Now having read through all of my comments, I'm going to have to disappoint everyone and say that it seems to me that the weakness in argument here should be laid wholly against the vagaries of Wikipedia guidelines and policies on the matter. While the MOS on trademarks points towards what may be an intent towards extension to all articles, it is explicitly for tradenames, not artistic works. Although these are often trademarked too... So in conclusion, I think the matter really needs to be referred to the MOS for a project-wide conclusion - which will also avoid us having to recapitulate these arguments again and again in individual article talk pages for each instance. Sorry if that's not an easy answer for anyone, but I do think that this is an area that needs more clarity beyond this article. Girolamo Savonarola 02:14, 21 October 2007 (UTC)
First off, titles like Se7en are not simply written as such on the movie poster. It's the title as listed at the opening of the film, which is generally the standard by which IMDb operates (specifically, on-screen title at time of original release). Acknowledging the naming conventions, it seems that Wikipedia loses credibility and fails to convey fully the spirit of a creative work if titles like "Y34RZ3R0R3M1X3D" are homogenized. This subverts the author's intent (and in this case, it's quite clear that Reznor intends that to be the actual title). While we're on naming conventions, I still find it bothersome that we don't have "nine inch nails" here. This despite the great consistency with which Reznor has personally referred to the group and its output without capital letters in his otherwise standard English writings over the years. (This new release being an important exception that just serves to underscore the fact that the name of the album is "Y34RZ3R0R3M1X3D" rather than "Year Zero Remixed.") 05:58, 21 October 2007 (UTC)
As for the band name, WP:MOS-TM does apply to that, per WP:MUSTARD#Capitalization. To follow up on my previous comment, if the numeric title stays, it should be capitalized as Y34rz3r0r3mix3d per the same guideline. Given the comments above about this not being stylized typography, my interpretation was that it is, because of the Korn example. My assumption was that since "Я" is a actually different character than "R", the "stylized typography" rule applied to all character replacements for stylistic purposes, such as "th1s". If that is not the case, this really needs to be clarified in the guideline. --PEJL 08:22, 21 October 2007 (UTC)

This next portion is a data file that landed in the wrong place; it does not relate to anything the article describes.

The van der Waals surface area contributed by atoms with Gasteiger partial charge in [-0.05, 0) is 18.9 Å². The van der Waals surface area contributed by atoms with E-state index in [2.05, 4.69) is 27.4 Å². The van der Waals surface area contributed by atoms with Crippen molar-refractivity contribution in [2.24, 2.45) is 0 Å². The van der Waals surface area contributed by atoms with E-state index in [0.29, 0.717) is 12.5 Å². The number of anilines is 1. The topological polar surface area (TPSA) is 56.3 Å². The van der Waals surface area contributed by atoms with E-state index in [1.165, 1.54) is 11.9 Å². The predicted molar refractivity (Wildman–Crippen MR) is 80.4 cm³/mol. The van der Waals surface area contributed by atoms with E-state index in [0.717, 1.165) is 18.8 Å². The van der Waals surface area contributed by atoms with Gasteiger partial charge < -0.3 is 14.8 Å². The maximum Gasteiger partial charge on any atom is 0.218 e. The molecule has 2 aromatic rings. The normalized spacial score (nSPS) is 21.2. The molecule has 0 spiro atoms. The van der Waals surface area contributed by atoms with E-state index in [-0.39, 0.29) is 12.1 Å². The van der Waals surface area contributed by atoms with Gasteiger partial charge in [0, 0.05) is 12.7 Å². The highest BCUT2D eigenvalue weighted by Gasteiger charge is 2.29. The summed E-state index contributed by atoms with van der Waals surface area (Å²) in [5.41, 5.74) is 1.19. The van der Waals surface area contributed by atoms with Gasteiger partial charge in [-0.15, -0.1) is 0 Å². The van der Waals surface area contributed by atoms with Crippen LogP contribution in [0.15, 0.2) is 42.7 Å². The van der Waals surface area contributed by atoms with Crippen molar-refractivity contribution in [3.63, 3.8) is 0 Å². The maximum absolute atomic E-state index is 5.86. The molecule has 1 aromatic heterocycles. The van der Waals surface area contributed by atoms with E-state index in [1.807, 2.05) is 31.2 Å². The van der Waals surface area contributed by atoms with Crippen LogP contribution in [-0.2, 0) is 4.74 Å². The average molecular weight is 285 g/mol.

I realize that WP:MOS-TM does apply to the band name, it just leaves a bad taste in my mouth. I'm simply concerned that authorial intent can be lost or at least impaired when these standards are imposed (and conveying authorial intent is no small matter for an article discussing a creative work). Taken on a more human level, suppose an author of any sort that employs unique naming conventions looks up the article about a piece of his or her own work only to find that the name of that piece has been standardized to meet a set of guidelines of which he or she may not even be aware. Does that not seem like a problem at any level? I do understand the general rationale for the guidelines as they exist currently. Yet it seems that if those standards undermine the intent of the author of the article's topic, then those guidelines prove inadequate and ought to be at least clarified if not revised substantially. 10:37, 21 October 2007 (UTC)
The capitalization of band names in general is off-topic here. See WT:MUSTARD#capitalisation of band names for a recent discussion about this topic. --PEJL 11:02, 21 October 2007 (UTC)
Thank you for directing me to that. And I apologize for continuing the band name discussion. I wasn't trying to get too off-topic; it started out as a bit of an aside that was actually meant to bolster the case for the uniqueness of "Y34RZ3R0R3M1X3D" as a NIN title. 11:56, 21 October 2007 (UTC)